Another event is being planned as part of the SNCC Legacy Project. The first event was “The Black Lives Poetry Reading” program. The event was a huge success as the veterans of the local SNCC chapter and veterans of the Langston Hughes Afro-American theatre came together to support our youth in their effort to fight against bigotry, injustice, and police abuse through the medium of poetry. The SNCC veterans and supporters included those that were on the front line in the war against racism. Poetry and theatre were very much part of the liberation struggles in the 1960s and the Langston Hughes Afro-American theatre group was a strong part of the liberation movement. The Black Lives Matter Poetry program took place at the historic Little Carver Complex, located at 226 N. Hackberry.
Education is also an important tool. The next event will provide information on what to do when stopped by the police and how to conduct oneself when contact takes place between police officers and the community. The project in San Antonio will reach out to our youth, and young social activists in the Black Lives Matter Movement, in the form of this very much needed historic event.
The first event, which has already taken place, was a poetry reading. The second event will take place at Antioch Baptist Church on Saturday, Jan. 14, beginning at noon, and include a "Know Your Rights Workshop'. The Rights Workshop will deal with police encounters in minority communities and the program will feature attorneys and SNCC veterans. Presenters will include ACLU (American Civil Liberties Union) lawyers and African American attorneys as well as people that have been treated unfairly by the police.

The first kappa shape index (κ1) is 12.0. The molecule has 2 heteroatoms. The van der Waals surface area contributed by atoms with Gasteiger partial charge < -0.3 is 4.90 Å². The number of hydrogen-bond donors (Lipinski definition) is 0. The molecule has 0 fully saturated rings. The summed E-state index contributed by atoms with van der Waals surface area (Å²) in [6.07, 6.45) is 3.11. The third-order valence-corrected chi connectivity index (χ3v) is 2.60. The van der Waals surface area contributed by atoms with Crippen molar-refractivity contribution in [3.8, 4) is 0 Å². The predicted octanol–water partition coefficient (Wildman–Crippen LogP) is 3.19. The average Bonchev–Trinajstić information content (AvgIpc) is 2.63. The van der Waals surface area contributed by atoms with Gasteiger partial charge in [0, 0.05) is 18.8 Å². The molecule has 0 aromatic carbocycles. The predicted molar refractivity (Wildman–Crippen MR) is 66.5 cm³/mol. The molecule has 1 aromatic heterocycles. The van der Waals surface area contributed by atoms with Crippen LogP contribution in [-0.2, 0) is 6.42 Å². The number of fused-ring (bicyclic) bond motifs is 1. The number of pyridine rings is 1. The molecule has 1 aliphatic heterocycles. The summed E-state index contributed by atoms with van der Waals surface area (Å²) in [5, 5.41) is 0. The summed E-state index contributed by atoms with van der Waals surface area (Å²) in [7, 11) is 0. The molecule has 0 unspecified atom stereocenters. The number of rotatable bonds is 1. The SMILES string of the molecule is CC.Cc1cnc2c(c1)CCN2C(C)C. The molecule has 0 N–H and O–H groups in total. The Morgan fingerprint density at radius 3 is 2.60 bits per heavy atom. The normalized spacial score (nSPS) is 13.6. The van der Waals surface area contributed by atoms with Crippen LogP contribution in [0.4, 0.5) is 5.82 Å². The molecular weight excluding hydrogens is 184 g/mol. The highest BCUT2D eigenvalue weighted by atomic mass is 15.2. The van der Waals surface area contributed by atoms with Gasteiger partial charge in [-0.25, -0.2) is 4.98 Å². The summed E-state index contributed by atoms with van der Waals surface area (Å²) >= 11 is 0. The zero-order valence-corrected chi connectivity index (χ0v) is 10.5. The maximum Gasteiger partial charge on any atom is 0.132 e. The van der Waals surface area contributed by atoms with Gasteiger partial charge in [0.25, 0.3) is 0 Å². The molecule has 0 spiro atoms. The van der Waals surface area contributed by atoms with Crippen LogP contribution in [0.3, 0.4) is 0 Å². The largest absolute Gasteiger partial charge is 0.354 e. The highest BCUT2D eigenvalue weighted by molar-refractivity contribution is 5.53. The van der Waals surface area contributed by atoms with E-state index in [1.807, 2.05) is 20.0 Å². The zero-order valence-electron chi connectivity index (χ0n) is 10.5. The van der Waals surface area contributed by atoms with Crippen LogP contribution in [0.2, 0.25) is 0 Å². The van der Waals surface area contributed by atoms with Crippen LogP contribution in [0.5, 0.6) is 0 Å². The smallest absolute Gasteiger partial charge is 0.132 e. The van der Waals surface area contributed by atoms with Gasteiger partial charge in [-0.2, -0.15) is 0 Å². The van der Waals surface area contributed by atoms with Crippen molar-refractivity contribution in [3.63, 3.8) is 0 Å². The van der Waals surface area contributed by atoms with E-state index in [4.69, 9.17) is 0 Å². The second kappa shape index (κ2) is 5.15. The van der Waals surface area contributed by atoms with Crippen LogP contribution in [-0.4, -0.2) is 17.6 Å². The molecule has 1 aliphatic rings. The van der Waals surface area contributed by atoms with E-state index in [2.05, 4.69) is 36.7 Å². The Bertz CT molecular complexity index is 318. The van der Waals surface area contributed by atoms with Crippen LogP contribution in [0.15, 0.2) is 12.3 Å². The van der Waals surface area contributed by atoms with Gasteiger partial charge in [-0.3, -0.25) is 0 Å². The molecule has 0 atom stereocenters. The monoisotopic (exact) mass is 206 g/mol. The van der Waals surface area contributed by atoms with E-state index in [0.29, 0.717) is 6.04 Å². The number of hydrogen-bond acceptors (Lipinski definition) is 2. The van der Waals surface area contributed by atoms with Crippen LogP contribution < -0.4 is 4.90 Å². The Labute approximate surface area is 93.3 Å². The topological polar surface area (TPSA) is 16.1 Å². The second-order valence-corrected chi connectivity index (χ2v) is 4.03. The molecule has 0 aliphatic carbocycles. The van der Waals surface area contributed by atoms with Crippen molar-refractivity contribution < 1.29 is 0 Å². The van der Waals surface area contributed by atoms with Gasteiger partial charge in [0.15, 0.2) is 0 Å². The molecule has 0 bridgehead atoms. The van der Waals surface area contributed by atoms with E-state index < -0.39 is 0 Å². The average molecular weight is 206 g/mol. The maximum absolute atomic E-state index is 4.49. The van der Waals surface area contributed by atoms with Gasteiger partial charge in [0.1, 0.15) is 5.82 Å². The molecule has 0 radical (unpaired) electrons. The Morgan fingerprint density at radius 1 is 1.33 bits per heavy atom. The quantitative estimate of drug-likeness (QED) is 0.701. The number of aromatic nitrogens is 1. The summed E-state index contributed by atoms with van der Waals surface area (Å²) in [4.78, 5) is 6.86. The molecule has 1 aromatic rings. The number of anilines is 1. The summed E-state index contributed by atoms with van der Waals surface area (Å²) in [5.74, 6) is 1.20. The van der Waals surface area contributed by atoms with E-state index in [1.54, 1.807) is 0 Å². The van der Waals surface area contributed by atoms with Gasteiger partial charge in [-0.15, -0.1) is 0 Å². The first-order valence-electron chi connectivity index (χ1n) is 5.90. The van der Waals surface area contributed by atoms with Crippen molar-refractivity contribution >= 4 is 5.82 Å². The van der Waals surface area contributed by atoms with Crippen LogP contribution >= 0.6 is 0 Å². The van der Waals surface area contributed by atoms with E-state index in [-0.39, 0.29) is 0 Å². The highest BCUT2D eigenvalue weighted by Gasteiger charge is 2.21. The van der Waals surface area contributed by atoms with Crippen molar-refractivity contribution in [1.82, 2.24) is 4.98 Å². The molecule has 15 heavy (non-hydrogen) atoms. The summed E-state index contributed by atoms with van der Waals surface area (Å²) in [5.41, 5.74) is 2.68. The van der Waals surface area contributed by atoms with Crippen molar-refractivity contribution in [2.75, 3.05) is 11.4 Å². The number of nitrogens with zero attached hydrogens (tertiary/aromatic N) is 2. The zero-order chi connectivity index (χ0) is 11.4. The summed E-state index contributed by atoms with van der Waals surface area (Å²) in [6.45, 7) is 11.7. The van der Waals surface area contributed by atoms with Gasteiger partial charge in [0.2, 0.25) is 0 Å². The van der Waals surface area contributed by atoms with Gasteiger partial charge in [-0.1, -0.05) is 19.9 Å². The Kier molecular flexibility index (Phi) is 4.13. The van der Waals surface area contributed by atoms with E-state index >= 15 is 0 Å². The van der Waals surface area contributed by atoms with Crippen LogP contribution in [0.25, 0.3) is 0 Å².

The brochure advertiisng the workshop is below.
The "Know Your Rights Workshop" is a welcome event as many of the other police community meetings ended in failure. Part of the reason for the failure of the other events is the fact that they never wanted to directly deal with a police union contract that is a total disgrace to San Antonio. The police union contract was stripped of language that would have looked at the previous record of an offending officer to determine a pattern of abuse. Since that time, a few community meetings have taken place that have been a total whitewash of the problem of abuse. One cannot honestly talk about police-community relations without talking about the police union contract and how it took away accountability and openness from the public scrutiny. One cannot talk about creating better cooperation between the police and the public when abusive police officers are allowed to run rampant and out of control. We all know how important it is to “Back the Blue,” but that does not mean we should “Back the FOOL!”
We respect our good officers, but those that abuse our community must be held accountable. The community will be educated on the First Amendment, the Fourth Amendment, the Fifth Amendment, and the Fourteenth Amendment. These amendments to the U.S. Constitution are important to understand because our cars and homes cannot legally be searched without a warrant or probable cause. We must understand that when stopped by the police people do not have to answer any questions or engage in any conversations with police officers. Sure you need to show insurance papers and identification, but that ends the conversation. Lawyers have made it clear that police officers can be told, “I don’t answer any questions.” This is all legal and protected by our Constitution. There are things that we should do as well to put the officer at ease by cutting off the engine and remaining in the car with hands where the officer can see them. We have responsibilities as well in the current climate we live in. There are many more issues that will come up and we invite the public to attend.
If all lives really mattered then no one would have a problem with the “Black Lives Matter" movement and slogan. In the 1960s, the Student Nonviolent Coordinating Committee (SNCC) traveled to the segregationist South to register African Americans to vote. Police abuse was rampant then as well. Today, people across the country are attempting to reform police departments that employ centuries-old abusive practices. The reality of American life is that Black lives never truly mattered, but white lives always mattered. The South’s long lasting system of racial organization was the scene of countless struggles against the system of white privilege that ruled America for hundreds of years. The rules of racial etiquette ruled supreme and any violation of those rules would often mean death, beatings, hangings, and being burned out by mobs of whites, and police abuse. Little has changed in the police abuse category.